In the summer of 1999, a project that had started some four years earlier through a protracted acquisition of neighboring land purchased from Trinity House culminated in spectacular fashion. A brand-new quarter sized synthetic grass pitch was opened with an auspicious fly past by the world famous Red Arrows. Complete with trailing smoke, at just 300 feet they majestically passed over with headlights blazing in a rare 10 plane formation. The whole project was made possible by an unlikely financial windfall in 1995. Some years earlier, Dean Windass had been sold to Hull City, however, as they were strapped for cash, they agreed to a 20% sell on clause, a clause no one ever expected to materialize. But by December of 1995, Hull City were in dire financial trouble and faced a winding up order unless debts to HM Customs were paid in full. After several failed deals, Hull City eventually had a firm ‘cash’ offer on the table from Aberdeen to buy Dean, but to get the deal over the line North Ferriby agreed to a 50% cut in their sell-on clause and were instantly £60,000 better off. Similarly, Hull City were then able to clear their debt and so both clubs enjoyed a win-win outcome. Accordingly, the new facility was named The Dean Windass Centre and every youngster within the club could now enjoy structured training and coaching in complete safety.

After such a thrilling summer, buoyed by the completion of this wonderful new facility, perhaps it’s no surprise that The Villages went on to secure a memorable treble in 1999-00, the Millennium season. Silverware was duly delivered be winning the East Riding Senior Cup and NCEL Presidents Cup, but the icing on the cake was becoming Champions of the NCEL Premier Division and thus gaining promotion to the Unibond League (Northern Premier League).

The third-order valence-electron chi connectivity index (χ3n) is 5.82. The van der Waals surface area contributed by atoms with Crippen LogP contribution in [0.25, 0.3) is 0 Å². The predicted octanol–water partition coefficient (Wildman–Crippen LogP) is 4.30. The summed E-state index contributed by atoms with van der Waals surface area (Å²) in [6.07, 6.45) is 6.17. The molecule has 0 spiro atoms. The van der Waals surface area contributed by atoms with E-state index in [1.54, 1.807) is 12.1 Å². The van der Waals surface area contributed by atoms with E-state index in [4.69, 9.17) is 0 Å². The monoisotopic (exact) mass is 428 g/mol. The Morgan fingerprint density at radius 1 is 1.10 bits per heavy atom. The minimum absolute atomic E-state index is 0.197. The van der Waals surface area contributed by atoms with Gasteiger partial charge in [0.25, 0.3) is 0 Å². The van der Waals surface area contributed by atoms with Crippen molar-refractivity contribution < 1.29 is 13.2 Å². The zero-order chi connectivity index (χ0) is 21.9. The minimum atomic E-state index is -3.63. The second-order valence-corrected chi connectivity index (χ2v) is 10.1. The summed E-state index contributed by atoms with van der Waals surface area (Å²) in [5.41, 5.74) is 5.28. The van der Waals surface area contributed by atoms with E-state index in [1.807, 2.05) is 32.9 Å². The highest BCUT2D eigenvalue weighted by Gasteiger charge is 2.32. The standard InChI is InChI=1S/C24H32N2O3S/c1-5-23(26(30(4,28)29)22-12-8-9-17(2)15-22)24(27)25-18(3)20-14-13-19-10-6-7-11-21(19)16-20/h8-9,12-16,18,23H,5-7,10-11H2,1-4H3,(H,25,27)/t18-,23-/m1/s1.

A step up in League standard necessitated a review of the playing surface and so before the commencement of the 2000-01 inaugural season in Unibond League Division 1 a comprehensive pitch drainage system was laid. Deep drains across the pitch were connected to a main which in turn was trenched to connect to the ditch at the Southeast corner of the ground. The whole pitch was then crossed with sand slitting, designed to channel water quickly from the surface to the drains below. A major and innovative project for a tiny ‘village’ club. The new surface didn’t help with a promotion push in the first season of life in the ‘big’ league, but silverware was duly delivered yet again by winning the East Riding Senior Cup.

2001-02 saw the East Riding Senior Cup lifted for a record equaling sixth successive season. Only Hull City had achieved this landmark previously. In keeping with the club’s burning desire to continually seek to improve its stadia facilities, 2002 saw the demolition of the old boardroom and removal of the aging portacabin, used as an office for so long. In their place was built a palatial new brick complex housing a boardroom, kit room, office and youth changing rooms. The building was connected to the clubhouse, thus providing internal access to the boardroom.    

A new competition record was set in 2002-03 as the East Riding Senior Cup was won for a seventh year in a row. An incredibly good season also culminated with a Play-off finish, but an away tie at Radcliffe in Manchester sadly ended in a 0-1 defeat. With Boothferry Park closing its doors given Hull City were moving to their new Kcom Stadium, two turnstiles were acquired off the famous ‘Bunkers Hill’ and were instantly installed, together with their original steel gates, at the Villagers main entrance. They still work perfectly today!